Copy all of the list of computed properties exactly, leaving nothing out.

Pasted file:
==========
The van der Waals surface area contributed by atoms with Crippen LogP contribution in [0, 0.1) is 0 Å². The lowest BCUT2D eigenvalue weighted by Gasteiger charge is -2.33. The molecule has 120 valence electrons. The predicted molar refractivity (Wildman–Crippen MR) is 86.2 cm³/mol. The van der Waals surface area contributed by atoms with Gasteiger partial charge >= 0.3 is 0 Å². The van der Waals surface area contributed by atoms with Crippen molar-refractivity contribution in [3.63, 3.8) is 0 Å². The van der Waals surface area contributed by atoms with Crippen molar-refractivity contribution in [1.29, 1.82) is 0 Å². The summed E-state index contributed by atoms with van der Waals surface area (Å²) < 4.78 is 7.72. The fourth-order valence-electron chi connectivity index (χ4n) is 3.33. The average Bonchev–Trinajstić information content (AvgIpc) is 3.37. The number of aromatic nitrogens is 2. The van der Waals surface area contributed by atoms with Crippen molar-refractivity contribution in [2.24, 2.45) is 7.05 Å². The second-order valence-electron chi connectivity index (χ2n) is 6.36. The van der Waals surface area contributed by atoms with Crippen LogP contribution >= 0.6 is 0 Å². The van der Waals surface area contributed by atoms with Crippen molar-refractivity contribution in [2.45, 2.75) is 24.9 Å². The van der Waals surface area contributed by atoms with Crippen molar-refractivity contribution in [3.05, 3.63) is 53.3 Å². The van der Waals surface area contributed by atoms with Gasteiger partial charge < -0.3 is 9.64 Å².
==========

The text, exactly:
The van der Waals surface area contributed by atoms with Crippen LogP contribution in [0, 0.1) is 0 Å². The lowest BCUT2D eigenvalue weighted by Gasteiger charge is -2.33. The molecule has 120 valence electrons. The predicted molar refractivity (Wildman–Crippen MR) is 86.2 cm³/mol. The van der Waals surface area contributed by atoms with Gasteiger partial charge >= 0.3 is 0 Å². The van der Waals surface area contributed by atoms with Crippen molar-refractivity contribution in [3.63, 3.8) is 0 Å². The van der Waals surface area contributed by atoms with Crippen molar-refractivity contribution in [1.29, 1.82) is 0 Å². The summed E-state index contributed by atoms with van der Waals surface area (Å²) < 4.78 is 7.72. The fourth-order valence-electron chi connectivity index (χ4n) is 3.33. The average Bonchev–Trinajstić information content (AvgIpc) is 3.37. The number of aromatic nitrogens is 2. The van der Waals surface area contributed by atoms with Crippen molar-refractivity contribution in [2.24, 2.45) is 7.05 Å². The second-order valence-electron chi connectivity index (χ2n) is 6.36. The van der Waals surface area contributed by atoms with Crippen LogP contribution >= 0.6 is 0 Å². The van der Waals surface area contributed by atoms with Crippen molar-refractivity contribution in [2.45, 2.75) is 24.9 Å². The van der Waals surface area contributed by atoms with Crippen molar-refractivity contribution in [3.05, 3.63) is 53.3 Å². The van der Waals surface area contributed by atoms with Gasteiger partial charge < -0.3 is 9.64 Å².